Asked if there should be a second referendum, Mr Cameron added: "What happened last night is some people who've always wanted Brexit have voted against it again and this is exasperating for the Prime Minister".
If no-deal is rejected, MPs will vote on Thursday on delaying Brexit by extending Article 50 - the legal mechanism that takes the United Kingdom out of the EU.
EU Withdrawal Agreement: how MPs voted.
Lewes MP Maria Caulfield and Tim Loughton, East Worthing and Shoreham MP, both voted against the first deal in January, but backed Mrs May's revised withdrawal agreement last night (Tuesday March 12).
"The deal doesn't deliver what my constituents voted for, whether they voted to leave or remain".
An extension to Article 50 can only be granted by unanimity among the 27 remaining European Union member states, and Brussels has made clear they will do so only if the United Kingdom presents a "credible" justification for being given more time.
Mr Loughton tweeted: "This evening I have held my nose and voted for the Government's deal with the Attorney General's extra assurances with no enthusiasm but with a greater fear of the damage that prolonged uncertainty and chaos could cause but I fear with little chance of it going through". We are not doing what we need to do, which is govern the country effectively and properly.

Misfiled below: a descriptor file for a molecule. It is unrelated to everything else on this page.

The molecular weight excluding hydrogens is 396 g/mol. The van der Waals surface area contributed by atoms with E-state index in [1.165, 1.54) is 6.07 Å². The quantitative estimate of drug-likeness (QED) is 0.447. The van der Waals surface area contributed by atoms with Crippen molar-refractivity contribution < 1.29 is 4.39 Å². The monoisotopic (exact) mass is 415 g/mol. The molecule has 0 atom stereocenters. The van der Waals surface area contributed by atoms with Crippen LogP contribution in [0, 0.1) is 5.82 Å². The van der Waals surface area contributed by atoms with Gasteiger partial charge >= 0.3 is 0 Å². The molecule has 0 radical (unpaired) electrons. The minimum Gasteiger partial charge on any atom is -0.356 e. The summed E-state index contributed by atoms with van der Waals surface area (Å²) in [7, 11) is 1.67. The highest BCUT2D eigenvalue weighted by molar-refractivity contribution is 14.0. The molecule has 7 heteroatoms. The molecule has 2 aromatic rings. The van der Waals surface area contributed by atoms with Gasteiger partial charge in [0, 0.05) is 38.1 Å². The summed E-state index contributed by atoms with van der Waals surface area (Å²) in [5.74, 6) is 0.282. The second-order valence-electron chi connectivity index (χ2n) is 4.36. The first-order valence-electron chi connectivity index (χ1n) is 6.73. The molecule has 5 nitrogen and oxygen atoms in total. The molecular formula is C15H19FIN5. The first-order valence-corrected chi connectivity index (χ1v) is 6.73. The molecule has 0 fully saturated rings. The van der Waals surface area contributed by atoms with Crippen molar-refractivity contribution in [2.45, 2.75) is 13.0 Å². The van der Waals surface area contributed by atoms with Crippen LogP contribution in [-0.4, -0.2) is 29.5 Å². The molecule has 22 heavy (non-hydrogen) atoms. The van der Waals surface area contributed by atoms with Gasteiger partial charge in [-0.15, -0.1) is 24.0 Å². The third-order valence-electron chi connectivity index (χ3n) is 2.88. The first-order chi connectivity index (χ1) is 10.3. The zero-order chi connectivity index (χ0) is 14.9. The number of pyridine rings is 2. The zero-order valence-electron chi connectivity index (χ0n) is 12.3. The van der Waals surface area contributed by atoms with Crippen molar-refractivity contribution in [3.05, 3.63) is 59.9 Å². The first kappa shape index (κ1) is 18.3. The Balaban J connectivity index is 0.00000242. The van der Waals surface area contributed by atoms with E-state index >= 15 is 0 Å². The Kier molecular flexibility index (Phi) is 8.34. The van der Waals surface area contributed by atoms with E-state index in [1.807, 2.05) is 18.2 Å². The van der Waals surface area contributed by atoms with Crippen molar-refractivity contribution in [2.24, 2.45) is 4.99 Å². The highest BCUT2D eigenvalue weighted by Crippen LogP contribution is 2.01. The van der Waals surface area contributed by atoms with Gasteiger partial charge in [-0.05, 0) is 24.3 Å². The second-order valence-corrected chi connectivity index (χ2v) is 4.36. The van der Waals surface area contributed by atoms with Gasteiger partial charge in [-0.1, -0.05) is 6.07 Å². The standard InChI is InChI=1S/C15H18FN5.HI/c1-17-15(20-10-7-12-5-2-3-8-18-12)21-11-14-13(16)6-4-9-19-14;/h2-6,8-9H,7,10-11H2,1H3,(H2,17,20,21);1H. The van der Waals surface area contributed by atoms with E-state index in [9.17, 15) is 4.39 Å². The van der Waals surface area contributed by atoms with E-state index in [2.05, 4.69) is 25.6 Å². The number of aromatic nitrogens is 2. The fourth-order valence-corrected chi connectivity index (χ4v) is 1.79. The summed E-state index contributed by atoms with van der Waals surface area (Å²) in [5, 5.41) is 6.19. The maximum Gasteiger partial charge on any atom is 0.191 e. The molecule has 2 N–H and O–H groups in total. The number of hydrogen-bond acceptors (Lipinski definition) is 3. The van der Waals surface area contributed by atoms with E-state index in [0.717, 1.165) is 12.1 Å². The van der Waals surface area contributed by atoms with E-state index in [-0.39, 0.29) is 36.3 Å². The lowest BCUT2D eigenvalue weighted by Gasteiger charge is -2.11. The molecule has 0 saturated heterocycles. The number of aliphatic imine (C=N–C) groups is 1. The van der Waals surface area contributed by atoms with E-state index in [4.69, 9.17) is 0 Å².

Downing Street has so far not laid out any groundwork for an extension.
On Monday (March 11), the Labour MP led a debate in Parliament calling for Article 50 to be revoked.
Conservative MP John Baron then pushed Mrs May to back a no-deal Brexit, arguing "no deal is better than a bad deal".
Chancellor Philip Hammond used his Spring Statement to call on MPs to "put aside our differences and seek a compromise", warning the United Kingdom would face "significant disruption" from a no-deal Brexit. "It is not sustainable, the current situation in parliament", he told BBC Radio 4′s World at One programme.
"Ultimately, when you look at the alternatives - which are a customs union, no Brexit or no-deal - Theresa May's deal is more attractive than those other three options".
On Wednesday morning the government announced that most imports into the United Kingdom would not attract a tariff in the event of a no-deal Brexit.
SNP MPs have reiterated calls for a second referendum, saying that the time has come for May to accept that a new referendum is necessary.
"I might sound arrogant but I thought it was very important to think it through: 'Can I cope with it?"